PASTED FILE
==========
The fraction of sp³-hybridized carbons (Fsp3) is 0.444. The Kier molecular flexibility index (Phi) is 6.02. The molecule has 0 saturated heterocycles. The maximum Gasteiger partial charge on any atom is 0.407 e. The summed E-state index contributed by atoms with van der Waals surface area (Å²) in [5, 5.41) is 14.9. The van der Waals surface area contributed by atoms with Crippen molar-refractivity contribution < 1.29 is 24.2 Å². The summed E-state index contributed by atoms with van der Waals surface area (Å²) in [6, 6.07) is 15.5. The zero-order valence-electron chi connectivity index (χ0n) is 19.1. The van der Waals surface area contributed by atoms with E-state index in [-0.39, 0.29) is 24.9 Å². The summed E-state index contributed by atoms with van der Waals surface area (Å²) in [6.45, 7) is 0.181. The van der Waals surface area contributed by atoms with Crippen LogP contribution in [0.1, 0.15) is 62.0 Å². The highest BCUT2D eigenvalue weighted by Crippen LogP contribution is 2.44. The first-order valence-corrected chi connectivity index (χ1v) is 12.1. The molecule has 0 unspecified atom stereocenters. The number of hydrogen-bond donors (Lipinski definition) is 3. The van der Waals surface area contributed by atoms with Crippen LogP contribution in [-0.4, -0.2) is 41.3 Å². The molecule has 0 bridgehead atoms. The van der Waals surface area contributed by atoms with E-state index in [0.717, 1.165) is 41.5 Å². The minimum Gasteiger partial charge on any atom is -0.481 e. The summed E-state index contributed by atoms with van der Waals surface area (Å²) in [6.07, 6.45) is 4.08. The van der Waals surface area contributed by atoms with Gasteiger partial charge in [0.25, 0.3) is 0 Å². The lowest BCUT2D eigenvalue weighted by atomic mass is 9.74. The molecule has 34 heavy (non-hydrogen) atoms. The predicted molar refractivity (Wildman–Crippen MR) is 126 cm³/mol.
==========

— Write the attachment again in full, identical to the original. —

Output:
The fraction of sp³-hybridized carbons (Fsp3) is 0.444. The Kier molecular flexibility index (Phi) is 6.02. The molecule has 0 saturated heterocycles. The maximum Gasteiger partial charge on any atom is 0.407 e. The summed E-state index contributed by atoms with van der Waals surface area (Å²) in [5, 5.41) is 14.9. The van der Waals surface area contributed by atoms with Crippen molar-refractivity contribution < 1.29 is 24.2 Å². The summed E-state index contributed by atoms with van der Waals surface area (Å²) in [6, 6.07) is 15.5. The zero-order valence-electron chi connectivity index (χ0n) is 19.1. The van der Waals surface area contributed by atoms with E-state index in [-0.39, 0.29) is 24.9 Å². The summed E-state index contributed by atoms with van der Waals surface area (Å²) in [6.45, 7) is 0.181. The van der Waals surface area contributed by atoms with Crippen LogP contribution in [0.1, 0.15) is 62.0 Å². The highest BCUT2D eigenvalue weighted by Crippen LogP contribution is 2.44. The first-order valence-corrected chi connectivity index (χ1v) is 12.1. The molecule has 0 unspecified atom stereocenters. The number of hydrogen-bond donors (Lipinski definition) is 3. The van der Waals surface area contributed by atoms with Crippen LogP contribution in [-0.4, -0.2) is 41.3 Å². The molecule has 0 bridgehead atoms. The van der Waals surface area contributed by atoms with E-state index in [0.717, 1.165) is 41.5 Å². The minimum Gasteiger partial charge on any atom is -0.481 e. The summed E-state index contributed by atoms with van der Waals surface area (Å²) in [6.07, 6.45) is 4.08. The van der Waals surface area contributed by atoms with Gasteiger partial charge in [0.25, 0.3) is 0 Å². The lowest BCUT2D eigenvalue weighted by atomic mass is 9.74. The molecule has 34 heavy (non-hydrogen) atoms. The predicted molar refractivity (Wildman–Crippen MR) is 126 cm³/mol.